- ADA 31 Report
- Policies and Guidance
- IT Accessibility
- Physical Accessibility
For some individuals with disabilities, information that relies solely on sensory characteristics, such as perceptions of shape, sound, or color are not accessible. Visit the information about color page to learn more about proper use of color.
When you provide content where using shape is appropriate or desired, always make sure that there is another signifier for what the purpose of the shape is.
1.3.3 Sensory Characteristics: Instructions provided for understanding and operating content do not rely solely on sensory characteristics of components such as shape, size, visual location, orientation, or sound. (Level A)
For example, if you were using an image of a stop sign to signify to the reader very important content, you should always make sure the alternative text of that image matches your desired meaning.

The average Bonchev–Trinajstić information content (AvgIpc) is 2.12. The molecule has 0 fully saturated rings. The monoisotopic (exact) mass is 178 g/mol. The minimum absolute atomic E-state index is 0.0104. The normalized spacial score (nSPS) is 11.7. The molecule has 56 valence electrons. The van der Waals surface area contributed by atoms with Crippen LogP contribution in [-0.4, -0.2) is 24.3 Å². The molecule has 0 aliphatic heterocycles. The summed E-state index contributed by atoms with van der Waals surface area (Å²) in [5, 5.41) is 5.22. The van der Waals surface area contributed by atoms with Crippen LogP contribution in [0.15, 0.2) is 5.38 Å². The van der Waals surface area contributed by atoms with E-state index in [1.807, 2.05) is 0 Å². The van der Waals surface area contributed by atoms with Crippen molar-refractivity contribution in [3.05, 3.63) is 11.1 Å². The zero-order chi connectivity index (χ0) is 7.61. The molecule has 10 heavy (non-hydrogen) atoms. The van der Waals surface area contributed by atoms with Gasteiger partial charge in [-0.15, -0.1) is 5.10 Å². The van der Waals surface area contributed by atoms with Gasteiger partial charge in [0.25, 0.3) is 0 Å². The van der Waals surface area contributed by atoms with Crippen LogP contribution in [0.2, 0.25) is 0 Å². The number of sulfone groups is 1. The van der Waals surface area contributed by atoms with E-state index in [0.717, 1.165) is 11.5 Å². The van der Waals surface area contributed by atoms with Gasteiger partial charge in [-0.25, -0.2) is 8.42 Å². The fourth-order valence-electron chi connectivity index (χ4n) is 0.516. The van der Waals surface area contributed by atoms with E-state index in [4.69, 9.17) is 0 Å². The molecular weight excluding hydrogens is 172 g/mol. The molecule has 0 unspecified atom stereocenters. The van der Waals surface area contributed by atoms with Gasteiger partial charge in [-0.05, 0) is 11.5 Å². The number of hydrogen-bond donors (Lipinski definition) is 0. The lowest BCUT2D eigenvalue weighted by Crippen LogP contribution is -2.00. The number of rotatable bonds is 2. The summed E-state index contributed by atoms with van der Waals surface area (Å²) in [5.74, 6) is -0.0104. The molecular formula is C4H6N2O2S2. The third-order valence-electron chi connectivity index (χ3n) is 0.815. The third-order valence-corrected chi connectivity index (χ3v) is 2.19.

It is also good practice to not rely on one sensory characteristic alone to convey meaning. Just like the examples on the Color page, make your content work for the widest possible audience by thinking about who might be viewing your site, and where the barriers might be for someone to gather full meaning.
For example, if you were using an image of a green arrow to signify go to the next page, you should always make sure the alternative text of that image matches your desired meaning. You should label the alt text for the image as "Next" and provide some instructions on the page with the effect of, "To move to the next page, select the green arrow icon labeled Next in the lower right of the page."
In addition to these items, never use instructions that rely on the perception of shape, color or (for the most part) location alone. If you are trying to orient a user to your page, avoid using language similar to the following:
These instructions would rely on someone's sensory characteristics that might not be available. Instead if you still want to use sensory instructions, include other cues for orientation similar to the following:
<strong>emphasizes text to screen reader users as well - usually the voice changes - never use
All of the above comments pertain directly to your work in Drupal. You must always make sure the alternative text is coded properly for each image you use.